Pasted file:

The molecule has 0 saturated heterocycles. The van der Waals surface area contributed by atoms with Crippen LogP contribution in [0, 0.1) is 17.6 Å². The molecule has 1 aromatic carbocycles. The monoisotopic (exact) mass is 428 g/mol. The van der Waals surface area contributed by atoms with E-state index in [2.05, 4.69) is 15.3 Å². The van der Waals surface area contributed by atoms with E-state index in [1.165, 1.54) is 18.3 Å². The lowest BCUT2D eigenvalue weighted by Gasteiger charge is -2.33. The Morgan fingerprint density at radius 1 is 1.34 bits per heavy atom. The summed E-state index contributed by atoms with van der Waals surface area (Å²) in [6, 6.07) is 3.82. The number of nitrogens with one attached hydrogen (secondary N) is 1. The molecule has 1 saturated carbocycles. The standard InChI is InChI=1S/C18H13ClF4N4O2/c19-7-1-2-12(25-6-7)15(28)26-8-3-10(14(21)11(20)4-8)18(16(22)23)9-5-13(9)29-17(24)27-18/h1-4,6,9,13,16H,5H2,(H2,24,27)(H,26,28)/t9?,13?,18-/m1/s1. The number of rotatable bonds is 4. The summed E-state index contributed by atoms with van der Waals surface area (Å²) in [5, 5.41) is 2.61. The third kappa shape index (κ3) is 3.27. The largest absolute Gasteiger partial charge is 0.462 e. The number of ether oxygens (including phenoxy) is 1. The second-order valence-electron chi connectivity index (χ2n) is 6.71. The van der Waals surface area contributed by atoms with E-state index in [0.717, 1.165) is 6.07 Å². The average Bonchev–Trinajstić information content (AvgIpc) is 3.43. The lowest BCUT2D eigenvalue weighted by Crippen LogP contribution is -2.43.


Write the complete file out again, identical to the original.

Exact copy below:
The molecule has 0 saturated heterocycles. The van der Waals surface area contributed by atoms with Crippen LogP contribution in [0, 0.1) is 17.6 Å². The molecule has 1 aromatic carbocycles. The monoisotopic (exact) mass is 428 g/mol. The van der Waals surface area contributed by atoms with E-state index in [2.05, 4.69) is 15.3 Å². The van der Waals surface area contributed by atoms with E-state index in [1.165, 1.54) is 18.3 Å². The lowest BCUT2D eigenvalue weighted by Gasteiger charge is -2.33. The Morgan fingerprint density at radius 1 is 1.34 bits per heavy atom. The summed E-state index contributed by atoms with van der Waals surface area (Å²) in [6, 6.07) is 3.82. The number of nitrogens with one attached hydrogen (secondary N) is 1. The molecule has 1 saturated carbocycles. The standard InChI is InChI=1S/C18H13ClF4N4O2/c19-7-1-2-12(25-6-7)15(28)26-8-3-10(14(21)11(20)4-8)18(16(22)23)9-5-13(9)29-17(24)27-18/h1-4,6,9,13,16H,5H2,(H2,24,27)(H,26,28)/t9?,13?,18-/m1/s1. The number of rotatable bonds is 4. The summed E-state index contributed by atoms with van der Waals surface area (Å²) in [5, 5.41) is 2.61. The third kappa shape index (κ3) is 3.27. The largest absolute Gasteiger partial charge is 0.462 e. The number of ether oxygens (including phenoxy) is 1. The second-order valence-electron chi connectivity index (χ2n) is 6.71. The van der Waals surface area contributed by atoms with E-state index in [0.717, 1.165) is 6.07 Å². The average Bonchev–Trinajstić information content (AvgIpc) is 3.43. The lowest BCUT2D eigenvalue weighted by Crippen LogP contribution is -2.43.